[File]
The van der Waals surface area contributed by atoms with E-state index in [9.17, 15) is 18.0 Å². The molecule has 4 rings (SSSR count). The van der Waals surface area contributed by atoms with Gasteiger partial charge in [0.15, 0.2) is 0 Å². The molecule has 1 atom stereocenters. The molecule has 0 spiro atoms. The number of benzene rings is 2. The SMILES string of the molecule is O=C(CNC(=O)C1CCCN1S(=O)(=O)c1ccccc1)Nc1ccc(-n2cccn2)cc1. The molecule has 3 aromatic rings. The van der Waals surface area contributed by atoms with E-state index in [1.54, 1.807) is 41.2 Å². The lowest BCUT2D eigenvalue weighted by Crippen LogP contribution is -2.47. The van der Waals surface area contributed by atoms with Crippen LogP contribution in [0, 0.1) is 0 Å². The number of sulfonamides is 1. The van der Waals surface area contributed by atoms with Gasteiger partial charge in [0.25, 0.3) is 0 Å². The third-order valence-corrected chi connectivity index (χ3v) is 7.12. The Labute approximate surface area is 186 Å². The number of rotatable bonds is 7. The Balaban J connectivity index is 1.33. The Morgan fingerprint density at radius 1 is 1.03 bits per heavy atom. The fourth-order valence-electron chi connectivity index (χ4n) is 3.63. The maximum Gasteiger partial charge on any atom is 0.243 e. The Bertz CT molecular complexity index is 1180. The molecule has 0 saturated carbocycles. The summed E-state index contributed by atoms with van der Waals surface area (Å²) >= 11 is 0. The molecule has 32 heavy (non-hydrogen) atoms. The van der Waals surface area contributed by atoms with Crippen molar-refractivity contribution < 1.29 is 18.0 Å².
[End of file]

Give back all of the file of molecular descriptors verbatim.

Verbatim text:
The van der Waals surface area contributed by atoms with E-state index in [9.17, 15) is 18.0 Å². The molecule has 4 rings (SSSR count). The van der Waals surface area contributed by atoms with Gasteiger partial charge in [0.15, 0.2) is 0 Å². The molecule has 1 atom stereocenters. The molecule has 0 spiro atoms. The number of benzene rings is 2. The SMILES string of the molecule is O=C(CNC(=O)C1CCCN1S(=O)(=O)c1ccccc1)Nc1ccc(-n2cccn2)cc1. The molecule has 3 aromatic rings. The van der Waals surface area contributed by atoms with E-state index in [1.54, 1.807) is 41.2 Å². The lowest BCUT2D eigenvalue weighted by Crippen LogP contribution is -2.47. The van der Waals surface area contributed by atoms with Crippen LogP contribution in [0, 0.1) is 0 Å². The number of sulfonamides is 1. The van der Waals surface area contributed by atoms with Gasteiger partial charge in [0.25, 0.3) is 0 Å². The third-order valence-corrected chi connectivity index (χ3v) is 7.12. The Labute approximate surface area is 186 Å². The number of rotatable bonds is 7. The Balaban J connectivity index is 1.33. The Morgan fingerprint density at radius 1 is 1.03 bits per heavy atom. The fourth-order valence-electron chi connectivity index (χ4n) is 3.63. The maximum Gasteiger partial charge on any atom is 0.243 e. The Bertz CT molecular complexity index is 1180. The molecule has 0 saturated carbocycles. The summed E-state index contributed by atoms with van der Waals surface area (Å²) >= 11 is 0. The molecule has 32 heavy (non-hydrogen) atoms. The van der Waals surface area contributed by atoms with Crippen molar-refractivity contribution < 1.29 is 18.0 Å².